There are cases in which the court may properly exercise a discretion, not to decree specific performance- 1) where the conditions under which the contract is made are such as to give the plaintiff a one-sided advantage over the defendant, though there may be no, fraud or misrepresentation on the plaintiff’s part.
2) where the performance of the contract would involve some hardships on the defendant which he did not foresee, whereas its non-performance would involve no such hardship on the plaintiff.
Supreme Court in the case of Babu Lal vs Hazari Lal Kishori Lal & Ors AIR 1982 SC 818 held that:
The expression “in an appropriate case” only indicates that it is not always incumbent on the plaintiff to claim possession or partition or separate possession in a suit for a specific performance of a contract to transfer the immovable property. That has to be done where the conditions demanding the relief for specific performance of the contract of sale are incorporated within its ambit not only the execution of the sale deed but also possession over the property conveyed under the sale deed.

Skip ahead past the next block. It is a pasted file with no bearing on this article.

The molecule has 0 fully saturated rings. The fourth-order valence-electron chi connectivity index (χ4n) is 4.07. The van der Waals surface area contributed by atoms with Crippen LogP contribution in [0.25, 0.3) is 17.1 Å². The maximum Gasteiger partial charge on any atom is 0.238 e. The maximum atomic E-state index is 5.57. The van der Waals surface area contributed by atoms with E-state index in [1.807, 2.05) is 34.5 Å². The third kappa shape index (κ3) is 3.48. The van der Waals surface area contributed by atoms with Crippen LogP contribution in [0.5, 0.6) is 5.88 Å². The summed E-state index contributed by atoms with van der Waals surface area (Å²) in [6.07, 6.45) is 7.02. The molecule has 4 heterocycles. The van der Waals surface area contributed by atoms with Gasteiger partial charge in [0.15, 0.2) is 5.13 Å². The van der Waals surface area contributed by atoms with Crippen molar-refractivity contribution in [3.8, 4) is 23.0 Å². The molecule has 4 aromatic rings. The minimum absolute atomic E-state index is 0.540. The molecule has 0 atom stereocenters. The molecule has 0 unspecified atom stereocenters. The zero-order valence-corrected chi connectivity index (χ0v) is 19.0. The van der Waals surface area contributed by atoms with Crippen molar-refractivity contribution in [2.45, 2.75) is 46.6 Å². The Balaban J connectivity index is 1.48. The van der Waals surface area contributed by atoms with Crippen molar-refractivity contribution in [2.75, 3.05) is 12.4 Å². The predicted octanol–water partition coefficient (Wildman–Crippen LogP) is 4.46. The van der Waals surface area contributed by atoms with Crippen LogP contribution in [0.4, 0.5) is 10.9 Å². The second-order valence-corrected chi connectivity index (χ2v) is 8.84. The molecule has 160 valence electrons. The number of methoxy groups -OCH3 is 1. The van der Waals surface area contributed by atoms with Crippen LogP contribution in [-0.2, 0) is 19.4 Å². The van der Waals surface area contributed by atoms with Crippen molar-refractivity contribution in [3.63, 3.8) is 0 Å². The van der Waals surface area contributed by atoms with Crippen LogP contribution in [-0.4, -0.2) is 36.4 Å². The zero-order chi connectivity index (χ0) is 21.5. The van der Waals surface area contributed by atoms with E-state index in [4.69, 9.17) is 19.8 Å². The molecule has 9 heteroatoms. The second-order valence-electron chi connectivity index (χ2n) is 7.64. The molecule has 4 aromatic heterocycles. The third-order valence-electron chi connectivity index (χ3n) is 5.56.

Supreme court in the matter of Adcon Electronics Pvt. Ltd vs Daulat And Anr 2001 held that no court can grant the relief of possession of the immovable property, the subject matter of the agreement for sale regarding which specific performance is claimed unless the possession of the immovable property is specifically prayed for.
The Specific Relief Act, 1963 has a set of remedies given to the parties to suit. They have different reliefs and enforce rules which focus on providing sufficient compensation to all. This act’s main aim is that no person shall live with the damages and losses and those who have caused such a situation must be in a position to reinstate all unlawful benefits received by them. This act focuses on providing justice to all and not unequal favor to a single party.
This article is written by Meghna Tyagi of Faculty of Law University of Delhi.